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Men and women who follow a vegetarian diet face a 50% greater risk of a hip fracture compared to people who regularly eat meat, according to a large-scale study.
Researchers at the University of Leeds in the UK analyzed data on 413,914 people — both men and women — and gave the first evidence that vegetarian men also face a greater risk of hip fracture than men who regularly eat meat.
“Hip fractures are a growing problem in an ageing society, and can trigger debilitating health conditions and a loss of quality of life,” said James Webster, a doctoral researcher in the School of Food Science and Nutrition who led the study.
“While vegetarian diets have health benefits, understanding diet quality and the balance of key nutrients may help to reduce risk and improve future bone health,” added Prof Janet Cade, who leads the Nutritional Epidemiology Group at the varsity.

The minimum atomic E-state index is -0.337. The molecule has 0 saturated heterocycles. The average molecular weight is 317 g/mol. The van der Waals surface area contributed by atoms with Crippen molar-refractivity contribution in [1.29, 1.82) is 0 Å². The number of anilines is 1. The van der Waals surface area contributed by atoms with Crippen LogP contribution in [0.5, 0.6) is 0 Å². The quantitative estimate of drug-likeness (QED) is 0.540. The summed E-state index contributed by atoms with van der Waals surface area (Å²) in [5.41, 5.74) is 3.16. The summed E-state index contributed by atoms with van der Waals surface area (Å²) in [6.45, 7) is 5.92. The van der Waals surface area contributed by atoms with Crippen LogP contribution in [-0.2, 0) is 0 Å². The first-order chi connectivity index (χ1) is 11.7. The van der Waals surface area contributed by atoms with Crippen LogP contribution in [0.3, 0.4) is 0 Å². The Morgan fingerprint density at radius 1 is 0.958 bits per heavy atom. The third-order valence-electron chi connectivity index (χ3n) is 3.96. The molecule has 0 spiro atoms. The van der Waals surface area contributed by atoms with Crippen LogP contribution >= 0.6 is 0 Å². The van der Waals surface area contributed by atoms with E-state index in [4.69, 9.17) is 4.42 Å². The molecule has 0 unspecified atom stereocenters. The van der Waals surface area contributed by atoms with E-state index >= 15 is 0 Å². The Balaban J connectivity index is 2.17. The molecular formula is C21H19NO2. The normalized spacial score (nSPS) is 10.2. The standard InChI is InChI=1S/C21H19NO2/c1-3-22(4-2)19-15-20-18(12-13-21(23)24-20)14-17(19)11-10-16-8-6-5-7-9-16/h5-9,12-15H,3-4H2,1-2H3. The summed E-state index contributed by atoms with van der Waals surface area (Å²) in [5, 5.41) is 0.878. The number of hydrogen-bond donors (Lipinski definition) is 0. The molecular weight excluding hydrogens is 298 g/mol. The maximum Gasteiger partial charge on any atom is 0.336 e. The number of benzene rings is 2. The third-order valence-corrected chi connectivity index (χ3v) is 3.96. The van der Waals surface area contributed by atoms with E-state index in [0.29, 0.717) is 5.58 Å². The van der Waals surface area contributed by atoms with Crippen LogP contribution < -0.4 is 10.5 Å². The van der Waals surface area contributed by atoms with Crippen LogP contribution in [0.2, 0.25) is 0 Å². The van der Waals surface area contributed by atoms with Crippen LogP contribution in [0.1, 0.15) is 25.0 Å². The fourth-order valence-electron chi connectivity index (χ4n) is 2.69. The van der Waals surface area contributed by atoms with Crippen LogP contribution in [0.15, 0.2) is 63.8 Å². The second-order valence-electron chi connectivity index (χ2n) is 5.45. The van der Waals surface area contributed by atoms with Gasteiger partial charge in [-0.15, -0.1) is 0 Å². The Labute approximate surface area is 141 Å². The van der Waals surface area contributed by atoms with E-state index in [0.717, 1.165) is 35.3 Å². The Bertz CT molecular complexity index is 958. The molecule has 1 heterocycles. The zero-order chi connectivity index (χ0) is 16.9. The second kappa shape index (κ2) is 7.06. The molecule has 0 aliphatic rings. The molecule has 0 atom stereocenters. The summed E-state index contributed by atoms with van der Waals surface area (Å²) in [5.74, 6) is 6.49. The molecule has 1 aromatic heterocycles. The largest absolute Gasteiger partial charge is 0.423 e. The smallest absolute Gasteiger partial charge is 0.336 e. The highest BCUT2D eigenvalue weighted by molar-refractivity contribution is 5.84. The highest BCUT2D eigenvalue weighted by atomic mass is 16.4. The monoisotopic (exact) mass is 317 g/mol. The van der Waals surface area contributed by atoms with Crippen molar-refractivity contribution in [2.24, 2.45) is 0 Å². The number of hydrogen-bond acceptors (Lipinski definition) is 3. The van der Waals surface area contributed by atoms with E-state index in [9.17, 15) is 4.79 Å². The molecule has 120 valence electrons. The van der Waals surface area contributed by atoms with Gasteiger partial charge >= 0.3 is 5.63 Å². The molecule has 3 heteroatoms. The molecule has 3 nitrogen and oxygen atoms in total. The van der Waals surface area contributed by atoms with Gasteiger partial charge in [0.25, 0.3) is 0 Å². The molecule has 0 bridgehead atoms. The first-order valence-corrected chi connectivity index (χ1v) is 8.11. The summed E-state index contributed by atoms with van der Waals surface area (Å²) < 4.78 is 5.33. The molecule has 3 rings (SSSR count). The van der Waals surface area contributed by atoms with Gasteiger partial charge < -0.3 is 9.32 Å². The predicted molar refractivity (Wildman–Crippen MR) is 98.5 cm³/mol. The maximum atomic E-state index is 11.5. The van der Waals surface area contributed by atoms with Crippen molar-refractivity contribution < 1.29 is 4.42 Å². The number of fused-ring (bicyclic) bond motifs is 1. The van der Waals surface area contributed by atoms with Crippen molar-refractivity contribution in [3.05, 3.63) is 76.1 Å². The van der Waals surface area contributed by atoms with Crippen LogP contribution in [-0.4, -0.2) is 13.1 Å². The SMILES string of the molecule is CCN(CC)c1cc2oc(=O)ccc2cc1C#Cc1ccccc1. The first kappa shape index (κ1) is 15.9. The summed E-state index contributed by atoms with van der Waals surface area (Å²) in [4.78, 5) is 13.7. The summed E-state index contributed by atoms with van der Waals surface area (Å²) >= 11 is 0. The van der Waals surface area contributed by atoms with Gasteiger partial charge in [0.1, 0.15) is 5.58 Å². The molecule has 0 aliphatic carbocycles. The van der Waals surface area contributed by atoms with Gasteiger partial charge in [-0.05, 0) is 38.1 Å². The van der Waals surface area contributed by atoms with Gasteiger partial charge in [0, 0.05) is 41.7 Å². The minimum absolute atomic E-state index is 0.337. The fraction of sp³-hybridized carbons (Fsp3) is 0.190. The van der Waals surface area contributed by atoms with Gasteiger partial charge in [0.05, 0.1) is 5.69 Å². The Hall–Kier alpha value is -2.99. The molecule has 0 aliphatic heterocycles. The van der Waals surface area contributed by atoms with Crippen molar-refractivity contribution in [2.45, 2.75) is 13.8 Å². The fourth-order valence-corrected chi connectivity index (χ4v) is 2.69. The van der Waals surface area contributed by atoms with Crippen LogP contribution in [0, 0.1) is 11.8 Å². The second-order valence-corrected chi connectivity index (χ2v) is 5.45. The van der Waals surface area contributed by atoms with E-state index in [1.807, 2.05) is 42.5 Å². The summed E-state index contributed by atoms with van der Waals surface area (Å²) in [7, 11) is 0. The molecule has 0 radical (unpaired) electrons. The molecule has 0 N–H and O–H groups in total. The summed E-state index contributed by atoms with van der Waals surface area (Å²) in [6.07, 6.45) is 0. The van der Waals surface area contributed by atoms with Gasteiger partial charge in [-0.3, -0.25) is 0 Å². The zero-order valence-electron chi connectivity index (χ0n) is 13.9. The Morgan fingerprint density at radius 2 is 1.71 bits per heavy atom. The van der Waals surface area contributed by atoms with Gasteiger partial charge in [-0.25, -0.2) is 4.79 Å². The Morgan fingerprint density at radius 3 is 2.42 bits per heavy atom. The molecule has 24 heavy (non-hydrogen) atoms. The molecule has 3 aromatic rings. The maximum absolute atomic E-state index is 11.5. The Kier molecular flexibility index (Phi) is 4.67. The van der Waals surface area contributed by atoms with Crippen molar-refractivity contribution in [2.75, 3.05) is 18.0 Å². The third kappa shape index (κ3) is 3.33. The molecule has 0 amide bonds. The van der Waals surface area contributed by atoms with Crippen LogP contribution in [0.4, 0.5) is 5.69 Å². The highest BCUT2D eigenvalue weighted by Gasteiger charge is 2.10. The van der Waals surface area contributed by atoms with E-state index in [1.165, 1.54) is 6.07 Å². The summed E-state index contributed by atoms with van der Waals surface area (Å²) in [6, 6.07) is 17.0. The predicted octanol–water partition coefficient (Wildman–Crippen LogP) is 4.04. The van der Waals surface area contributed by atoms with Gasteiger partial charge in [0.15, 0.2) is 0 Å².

The study, published in the journal BMC Medicine, showed that while vegetarians face a greater risk of hip fracture than meat-eaters — at 50% — this translates to just 3 more hip fractures per 1,000 people over 10 years.
“The health benefits of a vegetarian diet, including a lower risk of cancer and cardiovascular disease, may still outweigh any increases in hip fracture risk,” Webster said.
The team also calculated how the relative differences may translate to real-world cases.
They predicted on average 6.5 regular meat eaters (who ate meat five or more times a week) and 6.5 occasional meat eaters (consuming meat fewer than five times week) would experience a hip fracture, while there would be 7 cases among pescatarians (who ate fish but not meat) and 9.5 cases among vegetarians (who consume dairy foods but not fish or meat).
Further, Webster explained that “low BMI may be a key factor in why their risk is higher”.
Additionally, vegetarians were about 17% less likely to meet protein recommendations than meat-eaters.
“So, important messages from our study are that vegetarians need to ensure they are getting a balanced diet with enough protein and maintain a healthy BMI. This will help vegetarians to maintain healthy bones and muscles.”
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